Artist Statement

I am interested in reclaiming meaning from abstraction, finding it in the inherent complexity of the reality of being. To our detriment, western culture has assumed meaning is found in our thoughts about a thing and its commodity value. Suzi Gablik recounts a chilling example of a grieving Monet painting his wife on her deathbed; "to his horror, he found himself drawn by his painter’s instinct to ‘the blue, yellow, and gray tonalities cast by death.’” (The Reenchantment of Art, p. 99) 

We think symbols are abstractions that point to something else, but classically the word meant the opposite: "a meeting." Jonathan Pageau explains in the Orthodox Arts Journal,

"The most outstanding use of the notion of 'symbol' in the new testament, very much in the sense we will be looking at, appears in Luke 2:19:  'Mary kept all these things, and pondered (from 'sumballo,' 'gathered' might be another possible translation) them in her heart.'  We will in fact see that 'to gather in the heart' is one of the most adequate definitions of symbolism we could come up with. A symbol in the true sense of the word is not a 'substitution' for something, a sign merely pointing to something else through resemblance or through an arbitrary consensus.  A symbol, properly understood, is only a sign pointing to something, a principle, in the sense that it concentrates that principle in a direct way, makes it manifest. And a symbol, being a concentration and manifestation is also a participation in the thing it symbolizes... In this understanding, symbolism is not opposed to realism, rather it is realism itself.  " (The Recovery of Symbolism)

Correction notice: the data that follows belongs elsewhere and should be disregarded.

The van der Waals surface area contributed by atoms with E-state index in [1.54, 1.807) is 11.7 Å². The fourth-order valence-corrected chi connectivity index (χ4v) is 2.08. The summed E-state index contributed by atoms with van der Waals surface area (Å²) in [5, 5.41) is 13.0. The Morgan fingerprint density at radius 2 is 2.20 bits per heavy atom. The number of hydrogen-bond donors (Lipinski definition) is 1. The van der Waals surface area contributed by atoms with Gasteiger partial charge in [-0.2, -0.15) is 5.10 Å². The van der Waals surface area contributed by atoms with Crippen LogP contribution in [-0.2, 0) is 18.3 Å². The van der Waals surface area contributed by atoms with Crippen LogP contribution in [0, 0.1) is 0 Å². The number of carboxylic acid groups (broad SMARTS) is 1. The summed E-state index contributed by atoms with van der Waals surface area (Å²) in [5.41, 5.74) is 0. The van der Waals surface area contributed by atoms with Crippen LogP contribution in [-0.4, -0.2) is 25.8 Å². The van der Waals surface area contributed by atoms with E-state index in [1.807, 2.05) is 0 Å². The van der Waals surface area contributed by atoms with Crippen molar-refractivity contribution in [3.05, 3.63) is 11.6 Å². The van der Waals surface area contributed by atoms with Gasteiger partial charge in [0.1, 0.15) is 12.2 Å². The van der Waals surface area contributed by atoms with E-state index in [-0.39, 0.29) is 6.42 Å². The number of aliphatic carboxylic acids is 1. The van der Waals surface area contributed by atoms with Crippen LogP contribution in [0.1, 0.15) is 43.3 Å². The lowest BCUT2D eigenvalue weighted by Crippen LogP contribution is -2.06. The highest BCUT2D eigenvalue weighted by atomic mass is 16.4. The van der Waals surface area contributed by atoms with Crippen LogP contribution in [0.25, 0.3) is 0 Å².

A symbol's meaning is found in the meeting of two subjects. And if meaning is also a thing of substance, it is found in this relationship of subjects rather than detached observation or commodification. I am embarking on an effort to re-enchant art, even traditional art, to walk away from the consumerist need to buy and sell myself and find ways to facilitate participation and relationship. 
“Vision that responds to the cries of the world and is truly engaged with what it sees is not the same as the disembodied eye that observes and reports, that objectifies and enframes. The ability to enter into another’s emotions, or to share another’s plight, to make their conditions our own, characterizes art in the participation mode. You cannot exactly define it as self-expression – it is more like relational dynamics. Once relationship is given greater priority, art embodies more aliveness and collaboration, a dimension excluded from the solitary, essentially logocentric discourses of modernity. Partnership demands a willingness to conceive of art in more living terms. ‘Compassion is the rooting of vision in the world, and in the whole being,’ states David Michael Levin. It is a way of seeing others as part of ourselves. When art is rooted in the responsive heart, rather than the disembodied eye, it may even come to be seen not as the solitary process it has been since the Renaissance, but as something we do with others.” (ibid, p. 106)
My current series focuses on the landscapes that I inhabit, the inherent meaning of the surreal grandeur of the celestial forms, and the pragmatic signifiers that meet them from the territory below.